Harriet Madeley’s verbatim play about palliative care and terminal illness takes its name from a visualisation exercise. For some exercises, the patients at a hospice are asked to imagine themselves on a beach; in others, they are asked to visualise colours.
The performers of The Colours each wear a T-shirt in a bright colour, and carry a hollow stool with a matching seat cover. Inside each stool is sand and vessels to move or spill that sand. The performers use the vessels to symbolise CDs, cups or chemotherapy. The sand is spilled over them, on the floor, or poured into a suspended bucket that drops sand like an egg timer. It’s an atmospheric summoning of sand as a measurement of time, wasted or hoarded, but ultimately finite.
In contrast with this cerebral stagecraft, The Colours is an immensely warm, humorous, poignant piece. Based on interviews conducted at the Ty Olwen Hospice in Wales, it is skilfully and empathetically curated. Madeley follows four central characters – Joe and his wife Jill, Erica and Raymond – who reckon with sickness and mortality in impeccable Welsh accents.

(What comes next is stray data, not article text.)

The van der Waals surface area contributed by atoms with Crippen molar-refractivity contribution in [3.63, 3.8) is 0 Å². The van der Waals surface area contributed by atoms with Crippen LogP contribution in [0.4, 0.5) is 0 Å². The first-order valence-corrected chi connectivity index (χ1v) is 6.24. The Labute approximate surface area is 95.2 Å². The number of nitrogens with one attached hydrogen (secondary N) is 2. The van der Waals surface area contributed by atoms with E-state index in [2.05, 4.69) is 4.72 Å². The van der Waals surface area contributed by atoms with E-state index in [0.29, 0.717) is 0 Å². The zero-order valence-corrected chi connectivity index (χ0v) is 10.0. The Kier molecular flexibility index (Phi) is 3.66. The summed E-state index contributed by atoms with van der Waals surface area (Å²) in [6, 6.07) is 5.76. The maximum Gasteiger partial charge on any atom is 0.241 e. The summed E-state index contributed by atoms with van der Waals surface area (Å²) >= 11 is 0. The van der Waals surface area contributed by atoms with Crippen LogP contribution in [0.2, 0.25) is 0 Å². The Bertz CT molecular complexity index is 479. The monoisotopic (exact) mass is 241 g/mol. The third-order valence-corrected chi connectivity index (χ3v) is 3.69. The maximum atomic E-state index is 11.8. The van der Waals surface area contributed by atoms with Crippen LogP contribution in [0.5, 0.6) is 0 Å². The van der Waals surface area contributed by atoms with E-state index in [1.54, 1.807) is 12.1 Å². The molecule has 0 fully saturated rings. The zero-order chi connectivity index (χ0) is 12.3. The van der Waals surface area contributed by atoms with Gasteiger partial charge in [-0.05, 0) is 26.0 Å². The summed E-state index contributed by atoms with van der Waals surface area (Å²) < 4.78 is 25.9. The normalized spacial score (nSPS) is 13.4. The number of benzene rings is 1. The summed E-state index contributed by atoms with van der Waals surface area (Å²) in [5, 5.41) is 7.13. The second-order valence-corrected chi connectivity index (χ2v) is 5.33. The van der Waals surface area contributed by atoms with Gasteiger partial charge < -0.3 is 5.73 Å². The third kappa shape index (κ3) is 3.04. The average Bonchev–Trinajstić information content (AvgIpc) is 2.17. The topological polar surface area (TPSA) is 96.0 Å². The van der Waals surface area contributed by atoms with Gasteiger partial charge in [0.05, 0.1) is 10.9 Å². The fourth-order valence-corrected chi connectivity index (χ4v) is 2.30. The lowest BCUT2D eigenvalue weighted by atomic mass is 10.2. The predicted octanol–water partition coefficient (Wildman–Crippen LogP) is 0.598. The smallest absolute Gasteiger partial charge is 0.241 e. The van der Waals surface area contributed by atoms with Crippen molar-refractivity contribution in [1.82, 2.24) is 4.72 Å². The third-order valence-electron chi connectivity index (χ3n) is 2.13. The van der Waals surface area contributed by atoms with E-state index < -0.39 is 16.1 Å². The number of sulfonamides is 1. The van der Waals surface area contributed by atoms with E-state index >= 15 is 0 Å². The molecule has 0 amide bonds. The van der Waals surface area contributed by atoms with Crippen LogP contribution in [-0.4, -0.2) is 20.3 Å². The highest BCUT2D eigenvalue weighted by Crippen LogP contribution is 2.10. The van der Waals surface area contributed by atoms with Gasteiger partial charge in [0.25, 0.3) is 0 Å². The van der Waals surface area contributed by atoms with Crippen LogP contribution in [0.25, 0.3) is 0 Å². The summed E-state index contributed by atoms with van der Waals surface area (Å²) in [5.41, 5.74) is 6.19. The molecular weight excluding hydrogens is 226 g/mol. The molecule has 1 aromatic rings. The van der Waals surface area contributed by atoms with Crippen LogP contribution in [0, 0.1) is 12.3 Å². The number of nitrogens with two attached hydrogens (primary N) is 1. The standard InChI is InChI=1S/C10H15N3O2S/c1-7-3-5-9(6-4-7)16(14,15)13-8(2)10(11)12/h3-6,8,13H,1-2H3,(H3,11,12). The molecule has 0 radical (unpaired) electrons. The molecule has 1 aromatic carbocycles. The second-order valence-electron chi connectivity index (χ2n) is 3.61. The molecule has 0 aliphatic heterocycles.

Morfydd Clark and Ché Francis excel as gender-swapped Joe and Jill – a bold casting move that encourages the audience to consider both the deeply personal aspect of the stories, and their universal themes. Every performer takes on several roles, including the chorus-style voices of the doctors and carers, who speak while performing tai chi.
A surprisingly uplifting work, The Colours is a model example of verbatim theatre done well.